Category Archives: How Mothers Raise Cubs

Preparations for Birth

Getting fat is the most important preparation for birth.After mating in late May or June, pregnant females focus on eating for the rest of the summer. Females that don’t become…

Care of Newborn Cubs

Newborn cubs are smaller, relative to their mother’s size, than the young of any other placental mammal.  They are totally dependent on their mothers.  Newborn cubs have little fur, weigh…

The Cubs Develop

By the end of February, cubs are 4 to 6 weeks old and usually weigh 2-3 pounds.  They have dense fur almost an inch long.  They can thermo-regulate to some…

Dealing with Water in the Den

Water in dens is a problem, especially for mothers with cubs.  Newborn cubs that are too young to walk in January, February, or early March can be killed from exposure…

The Family Emerges

Bears around Ely typically leave their dens in early to mid April.  In years with sparse snow, some bears leave as early as March 24.  Mothers with unusually small cubs…

The Refuge Tree

When a mother black bear leads her cubs away from a den, her usual destination is a big tree where the cubs can take refuge from danger.  Around Ely, that…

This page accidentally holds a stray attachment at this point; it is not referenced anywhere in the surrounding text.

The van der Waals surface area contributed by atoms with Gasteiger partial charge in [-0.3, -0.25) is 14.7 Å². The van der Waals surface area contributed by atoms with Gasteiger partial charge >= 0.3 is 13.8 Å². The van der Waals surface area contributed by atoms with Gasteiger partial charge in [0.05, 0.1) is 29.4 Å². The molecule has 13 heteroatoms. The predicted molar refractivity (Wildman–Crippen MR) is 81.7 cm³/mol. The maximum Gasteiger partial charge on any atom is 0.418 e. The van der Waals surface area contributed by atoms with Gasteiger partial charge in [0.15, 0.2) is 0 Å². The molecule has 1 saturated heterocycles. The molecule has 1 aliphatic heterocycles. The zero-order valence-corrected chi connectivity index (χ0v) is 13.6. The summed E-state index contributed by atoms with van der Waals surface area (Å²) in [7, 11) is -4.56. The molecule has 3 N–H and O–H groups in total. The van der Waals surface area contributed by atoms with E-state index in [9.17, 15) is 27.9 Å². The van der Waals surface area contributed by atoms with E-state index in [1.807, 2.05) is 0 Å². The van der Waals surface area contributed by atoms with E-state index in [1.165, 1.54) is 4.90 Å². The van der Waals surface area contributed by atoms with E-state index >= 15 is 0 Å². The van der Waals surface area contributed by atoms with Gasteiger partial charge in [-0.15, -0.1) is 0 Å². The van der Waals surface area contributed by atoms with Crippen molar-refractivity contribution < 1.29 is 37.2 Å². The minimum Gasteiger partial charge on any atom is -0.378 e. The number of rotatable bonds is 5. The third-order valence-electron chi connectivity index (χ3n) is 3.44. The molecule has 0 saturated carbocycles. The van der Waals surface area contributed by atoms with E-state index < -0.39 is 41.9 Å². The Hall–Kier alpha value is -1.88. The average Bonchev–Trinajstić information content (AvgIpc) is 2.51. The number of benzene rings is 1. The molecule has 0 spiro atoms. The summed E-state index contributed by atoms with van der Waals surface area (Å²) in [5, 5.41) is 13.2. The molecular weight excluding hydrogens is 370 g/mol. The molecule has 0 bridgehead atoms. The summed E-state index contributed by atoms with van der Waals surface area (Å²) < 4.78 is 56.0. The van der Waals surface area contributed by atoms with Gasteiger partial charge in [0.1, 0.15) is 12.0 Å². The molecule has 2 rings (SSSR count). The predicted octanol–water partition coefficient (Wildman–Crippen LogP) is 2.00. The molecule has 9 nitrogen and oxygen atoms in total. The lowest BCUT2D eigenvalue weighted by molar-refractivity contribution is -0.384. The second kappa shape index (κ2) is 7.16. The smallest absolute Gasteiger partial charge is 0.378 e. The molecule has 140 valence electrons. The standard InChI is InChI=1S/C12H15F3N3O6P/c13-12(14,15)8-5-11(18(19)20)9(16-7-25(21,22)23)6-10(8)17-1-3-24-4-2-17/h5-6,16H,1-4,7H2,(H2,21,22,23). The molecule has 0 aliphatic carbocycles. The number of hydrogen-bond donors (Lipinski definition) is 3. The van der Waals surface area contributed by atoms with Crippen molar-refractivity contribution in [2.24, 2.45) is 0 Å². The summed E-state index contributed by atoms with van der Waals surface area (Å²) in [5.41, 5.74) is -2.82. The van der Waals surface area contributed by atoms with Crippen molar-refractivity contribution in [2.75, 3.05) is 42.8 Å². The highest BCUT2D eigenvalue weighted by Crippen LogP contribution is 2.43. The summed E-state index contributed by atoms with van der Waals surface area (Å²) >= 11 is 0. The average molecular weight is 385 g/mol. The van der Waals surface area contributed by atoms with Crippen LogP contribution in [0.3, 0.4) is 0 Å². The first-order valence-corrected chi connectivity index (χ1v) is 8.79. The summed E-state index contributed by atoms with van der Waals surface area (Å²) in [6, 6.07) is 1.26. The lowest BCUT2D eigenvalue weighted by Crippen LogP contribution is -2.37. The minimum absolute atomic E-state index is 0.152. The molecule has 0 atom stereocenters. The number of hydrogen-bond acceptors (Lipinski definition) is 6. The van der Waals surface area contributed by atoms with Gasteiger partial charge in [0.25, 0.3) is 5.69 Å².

Cub Vocalizations – Mother Responses

Because bears are intelligent animals, much of their behavior is based on learning rather than instinct, so responses may vary. Vocalization Situation Mother’s Response Pulsating hum Nursing (or, rarely, when…

Travel Widens

Early May  Only patches of snow remain.  Greenup begins.  Cubs’ legs are long enough to follow mother.  Mother leads them to feeding areas where she takes advantage of nutrient-rich spring…

Why Do Bears Play?

Few animals play more than bear cubs do, but why they play remains a mystery.   Scientists have suggested that young animals might play to: stimulate development of the brain increase…

Family Breakup

Black bear mothers give birth in January and stay with their cubs for 16-17 months. Family bonds remain strong right up to the day of family breakup. In the days…

North American Bear Center

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PO Box 161
Ely, MN 55731

(218) 365-7879
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Dr. Lynn Rogers